by Jeroen L. A. Pennings, Annemieke Schuurhof, Hennie M. Hodemaekers, Annemarie Buisman, Lia C. G. H. de Rond, Myra N. Widjojoatmodjo, Willem Luytjes, Jan L. L. Kimpen, Louis Bont, Riny Janssen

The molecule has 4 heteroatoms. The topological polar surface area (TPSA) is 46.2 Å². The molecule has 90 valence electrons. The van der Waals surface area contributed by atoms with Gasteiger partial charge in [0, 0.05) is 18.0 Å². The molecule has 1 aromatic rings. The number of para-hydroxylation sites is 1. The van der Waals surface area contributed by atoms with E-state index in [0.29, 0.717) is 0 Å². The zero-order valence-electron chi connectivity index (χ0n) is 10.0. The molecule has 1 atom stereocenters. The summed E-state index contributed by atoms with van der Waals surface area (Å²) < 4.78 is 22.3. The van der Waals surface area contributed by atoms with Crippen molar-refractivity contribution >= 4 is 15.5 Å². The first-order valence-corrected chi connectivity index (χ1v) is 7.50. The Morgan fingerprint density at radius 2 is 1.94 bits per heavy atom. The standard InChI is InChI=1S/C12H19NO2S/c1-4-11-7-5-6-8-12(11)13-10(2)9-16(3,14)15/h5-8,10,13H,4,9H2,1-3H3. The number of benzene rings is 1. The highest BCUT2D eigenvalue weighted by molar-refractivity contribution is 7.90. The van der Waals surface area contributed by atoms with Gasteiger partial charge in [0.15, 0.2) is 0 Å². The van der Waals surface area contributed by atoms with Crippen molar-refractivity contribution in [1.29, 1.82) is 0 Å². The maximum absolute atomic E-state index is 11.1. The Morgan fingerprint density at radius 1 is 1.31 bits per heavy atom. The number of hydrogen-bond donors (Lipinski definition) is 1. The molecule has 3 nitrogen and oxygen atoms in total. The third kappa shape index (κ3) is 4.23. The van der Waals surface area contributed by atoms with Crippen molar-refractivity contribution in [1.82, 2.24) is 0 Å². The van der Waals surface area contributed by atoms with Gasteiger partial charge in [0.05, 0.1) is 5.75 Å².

Respiratory Syncytial Virus is a frequent cause of severe bronchiolitis in children. To improve our understanding of systemic host responses to RSV, we compared BALB/c mouse gene expression responses at day 1, 2, and 5 during primary RSV infection in lung, bronchial lymph nodes, and blood. We identified a set of 53 interferon-associated and innate immunity genes that give correlated responses in all three murine tissues. Additionally, we identified blood gene signatures that are indicative of acute infection, secondary immune response, and vaccine-enhanced disease, respectively. Eosinophil-associated ribonucleases were characteristic for the vaccine-enhanced disease blood signature. These results indicate that it may be possible to distinguish protective and unfavorable patient lung responses via blood diagnostics.